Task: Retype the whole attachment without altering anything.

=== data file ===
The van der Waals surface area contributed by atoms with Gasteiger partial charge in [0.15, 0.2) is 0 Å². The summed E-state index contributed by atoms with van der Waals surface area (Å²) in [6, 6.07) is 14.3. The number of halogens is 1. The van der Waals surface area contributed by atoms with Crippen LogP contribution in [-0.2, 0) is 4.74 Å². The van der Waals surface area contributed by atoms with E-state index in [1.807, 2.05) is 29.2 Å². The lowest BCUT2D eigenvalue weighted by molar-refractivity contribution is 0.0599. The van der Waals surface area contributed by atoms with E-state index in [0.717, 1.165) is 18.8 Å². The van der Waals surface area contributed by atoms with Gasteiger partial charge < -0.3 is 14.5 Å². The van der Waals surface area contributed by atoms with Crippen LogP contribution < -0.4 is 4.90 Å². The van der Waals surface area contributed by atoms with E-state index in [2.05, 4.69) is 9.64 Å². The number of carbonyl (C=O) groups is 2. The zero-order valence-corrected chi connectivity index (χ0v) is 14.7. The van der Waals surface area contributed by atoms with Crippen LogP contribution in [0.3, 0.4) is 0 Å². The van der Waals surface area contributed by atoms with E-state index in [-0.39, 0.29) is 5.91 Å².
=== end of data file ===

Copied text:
The van der Waals surface area contributed by atoms with Gasteiger partial charge in [0.15, 0.2) is 0 Å². The summed E-state index contributed by atoms with van der Waals surface area (Å²) in [6, 6.07) is 14.3. The number of halogens is 1. The van der Waals surface area contributed by atoms with Crippen LogP contribution in [-0.2, 0) is 4.74 Å². The van der Waals surface area contributed by atoms with E-state index in [1.807, 2.05) is 29.2 Å². The lowest BCUT2D eigenvalue weighted by molar-refractivity contribution is 0.0599. The van der Waals surface area contributed by atoms with E-state index in [0.717, 1.165) is 18.8 Å². The van der Waals surface area contributed by atoms with Gasteiger partial charge < -0.3 is 14.5 Å². The van der Waals surface area contributed by atoms with Crippen LogP contribution < -0.4 is 4.90 Å². The van der Waals surface area contributed by atoms with E-state index in [2.05, 4.69) is 9.64 Å². The number of carbonyl (C=O) groups is 2. The zero-order valence-corrected chi connectivity index (χ0v) is 14.7. The van der Waals surface area contributed by atoms with Crippen LogP contribution in [0.3, 0.4) is 0 Å². The van der Waals surface area contributed by atoms with E-state index in [-0.39, 0.29) is 5.91 Å².